The Lawyer Africa Elite 2014 features an in-depth look at 46 leading independent firms’ strategies in 15 key sub-Saharan jurisdictions, as well as the views of in-house counsel from some of Africa’s largest companies... Read more
This year, The Lawyer’s annual ranking of the largest UK law firms by turnover is available as an interactive, digital benchmarking tool. For the first time this will allow you to manipulate each data set against the metrics of your choice.
Shipping specialist Constant & Constant has opened an office in Piraeus, Greece, a move attributed in part to the decline of entrepreneurial shipping activity in the UK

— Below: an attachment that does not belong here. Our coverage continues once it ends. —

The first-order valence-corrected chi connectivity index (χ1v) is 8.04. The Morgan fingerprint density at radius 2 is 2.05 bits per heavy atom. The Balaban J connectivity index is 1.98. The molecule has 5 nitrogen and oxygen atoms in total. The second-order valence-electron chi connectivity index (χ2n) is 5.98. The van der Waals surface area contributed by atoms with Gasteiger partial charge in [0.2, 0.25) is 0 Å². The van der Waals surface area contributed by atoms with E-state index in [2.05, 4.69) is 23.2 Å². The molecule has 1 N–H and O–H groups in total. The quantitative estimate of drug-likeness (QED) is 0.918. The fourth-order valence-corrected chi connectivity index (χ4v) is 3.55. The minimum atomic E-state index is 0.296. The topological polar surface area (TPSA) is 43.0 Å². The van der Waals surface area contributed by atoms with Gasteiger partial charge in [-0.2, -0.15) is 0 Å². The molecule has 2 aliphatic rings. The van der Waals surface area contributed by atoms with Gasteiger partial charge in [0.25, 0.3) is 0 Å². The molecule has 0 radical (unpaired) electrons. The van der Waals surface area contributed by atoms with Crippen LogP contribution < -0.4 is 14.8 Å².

It follows Constants' loss of its Paris and Le Havre offices to Ince & Co last December. The firm has had contacts with the Greek community since 1911, when the firm was founded, and the move to Piraeus came after the European Commission allowed foreign firms to operate under their own title in Greece. Constants senior partner Richard Wilson said that the firm's work in Piraeus will be divided equally between tax work for private clients and wet and dry shipping. "There's a focus on banking finance, but we hope to build up a capacity for shipping litigation," he commented. Ship finance specialist Michael Brewster has been appointed as Constants' lead partner in the new office, with property and secured lending partner Denis Dowling as his deputy. Constants has also hired Stephenson Harwood assistant Michael Dunkerly, who prior to becoming a lawyer ran his own yachting business. Wilson said part of the reason for setting up a Greek office was to service the increasing number of entrepreneurs there, and to service clients that have moved from the UK back to Greece. He said: "The main drive is because Greece is where the real [shipping] entrepreneurs are operating. There's a decline here [in entrepreneurs] and one hopes the Government doesn't accelerate that by taking short-sighted steps." This is a reference to Government plans to impose a tax regime on Greek shipowners. Wilson added: "This threat is more perceived rather than real, but it makes the Greeks in the UK feel unwelcome, which inspires them to take their business elsewhere." Some Greek shipowners have left the UK because of these tax threats, while other smaller Greek operators have also returned to their homeland because of the increased regulation in northern Europe, particularly in relation to pollution.